A Labor shadow secretary today insisted the party would abolish the House of Lords within the first five years of taking power – although Sir Keir Starmer balked at the commitment.
The Labor leader is set to present proposals for economic and political reforms alongside former Prime Minister Gordon Brown tomorrow.
The ex-PM has been working on a constitutional review for Sir Keir, which is expected to recommend giving cities, English regions and decentralized nations more decision-making powers.
But Sir Keir and Mr Brown have reportedly clashed over a promise to replace the Lords with an elected chamber, with claims the promise could be watered down at the last moment.
Last month, Sir Keir reportedly told his party colleagues that he wanted to overtake the Lords within the first term of a Labor government.
But the Labor leader has now hinted he may not be able to oversee Lords reform until it wins a second general election.
Sir Keir also made no mention of Labor plans for the upper chamber of Parliament in a newspaper article he wrote this weekend ahead of the publication of Mr Brown’s report.
Despite suggestions that Sir Keir had backed down on his promise to reform the Lords in the first term of a Labor government, one of his top frontbenchers today insisted the party remains “absolutely” committed to an elected lower chamber.
A Labor shadow minister today insisted the party would abolish the House of Lords within the first five years of taking power
Sir Keir Starmer will tomorrow present proposals for economic and political reform alongside former Prime Minister Gordon Brown
But Sir Keir and Mr Brown have reportedly clashed over a promise to replace the Lords with an elected chamber
Shadow education secretary Bridget Phillipson insisted her party still plans to reform the Lords within the first term of a Labor government
Asked on the BBC’s Sunday program with Laura Kuenssberg whether the Lords reform would take place in the early years of a Labor government, Shadow Education Secretary Bridget Phillipson replied: “That is the plan.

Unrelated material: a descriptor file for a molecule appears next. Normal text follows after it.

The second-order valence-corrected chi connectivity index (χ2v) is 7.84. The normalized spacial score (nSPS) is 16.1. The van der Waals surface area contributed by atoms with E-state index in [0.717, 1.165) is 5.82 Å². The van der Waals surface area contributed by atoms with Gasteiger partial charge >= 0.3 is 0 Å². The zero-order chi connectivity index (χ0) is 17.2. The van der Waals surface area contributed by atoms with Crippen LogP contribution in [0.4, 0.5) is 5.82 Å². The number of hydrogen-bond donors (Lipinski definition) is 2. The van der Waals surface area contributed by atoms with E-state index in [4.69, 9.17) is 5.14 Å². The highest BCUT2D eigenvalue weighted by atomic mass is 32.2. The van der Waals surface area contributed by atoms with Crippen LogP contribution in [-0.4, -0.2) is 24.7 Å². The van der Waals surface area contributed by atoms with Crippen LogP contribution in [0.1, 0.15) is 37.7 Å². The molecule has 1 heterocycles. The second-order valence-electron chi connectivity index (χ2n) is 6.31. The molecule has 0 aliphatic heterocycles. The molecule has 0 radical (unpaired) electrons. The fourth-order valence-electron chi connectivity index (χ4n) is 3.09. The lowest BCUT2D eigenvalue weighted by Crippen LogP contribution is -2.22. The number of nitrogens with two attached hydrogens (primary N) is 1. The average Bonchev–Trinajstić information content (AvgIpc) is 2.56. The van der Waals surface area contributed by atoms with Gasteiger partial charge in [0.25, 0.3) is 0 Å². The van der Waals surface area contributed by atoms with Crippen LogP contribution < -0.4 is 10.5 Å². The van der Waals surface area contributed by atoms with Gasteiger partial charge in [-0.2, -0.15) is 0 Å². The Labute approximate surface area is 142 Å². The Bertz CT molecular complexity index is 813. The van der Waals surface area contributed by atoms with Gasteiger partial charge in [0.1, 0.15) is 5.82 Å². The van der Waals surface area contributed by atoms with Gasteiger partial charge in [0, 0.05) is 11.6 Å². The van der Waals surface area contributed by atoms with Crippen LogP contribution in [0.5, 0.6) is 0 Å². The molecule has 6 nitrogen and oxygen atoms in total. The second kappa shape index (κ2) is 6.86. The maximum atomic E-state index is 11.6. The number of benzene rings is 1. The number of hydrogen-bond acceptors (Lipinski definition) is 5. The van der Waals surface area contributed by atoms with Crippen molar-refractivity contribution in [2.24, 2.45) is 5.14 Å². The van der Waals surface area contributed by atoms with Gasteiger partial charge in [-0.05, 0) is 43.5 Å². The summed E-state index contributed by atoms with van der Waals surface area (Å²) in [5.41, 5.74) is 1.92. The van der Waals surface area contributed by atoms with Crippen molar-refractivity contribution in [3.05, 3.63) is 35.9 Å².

“We will discuss before the manifesto how we can do that.”
Sir Keir avoided making the same commitment in an interview with the Sunday Times.
The Labor leader admitted there were “implementation issues” and told the newspaper: “The answer is that this is the part of the discussion that comes after Monday because that is the testing of the proposals, the refining and then the critical answer, thinking about when and how that will be implemented.
“What will require legislation, what will not require legislation, whether we want to take each of the steps.
“The purpose of this is to create a manifesto that says this is the overall project, these are the parts we intend to do in five years, this is the delivery you can expect.”
Mr Brown has been appointed by Sir Keir to conduct his 2020 constitutional review.
It has been claimed that the Labor leader’s team were unsure whether they would fully embrace some of the radicalism of the former Prime Minister’s plans.
In an article for The Observer, Sir Keir wrote that this week’s unveiling of Mr Brown’s proposals “will be the start of a journey of power ousting from Westminster and standards raising”.
He added: The beginning of showing how politics can once again be a force for good.
“The start of making Britain a fairer, greener and more dynamic country. But more than that, it will be the start of ensuring that the tools to build that better future are right in the hands of the people.”
But the Labor leader made no direct mention of Lord’s reform in his article.
Tory peer Lord Norton insisted Lords should not remain elected and warned of ‘big bang reform’ in the upper chamber of Parliament.
“The problems with Gordon Brown’s proposals and to some extent what Keir Starmer has said, on the one hand he spoke of getting rid of the Lord while retaining his current functions as if separate entities could be separated – the way One body is chosen and the work that she does – and the two are clearly linked,” he told Times Radio.
“So the task at hand has added value in relation to the law of this country, to ensure that this country has good law as a public good, and I think the House of Lords contributes to its main task – its detailed legislative scrutiny, improving it the law of this country.
“So we want, I would argue, to keep that. So you have to be wary of any big bang reform, any big reform.’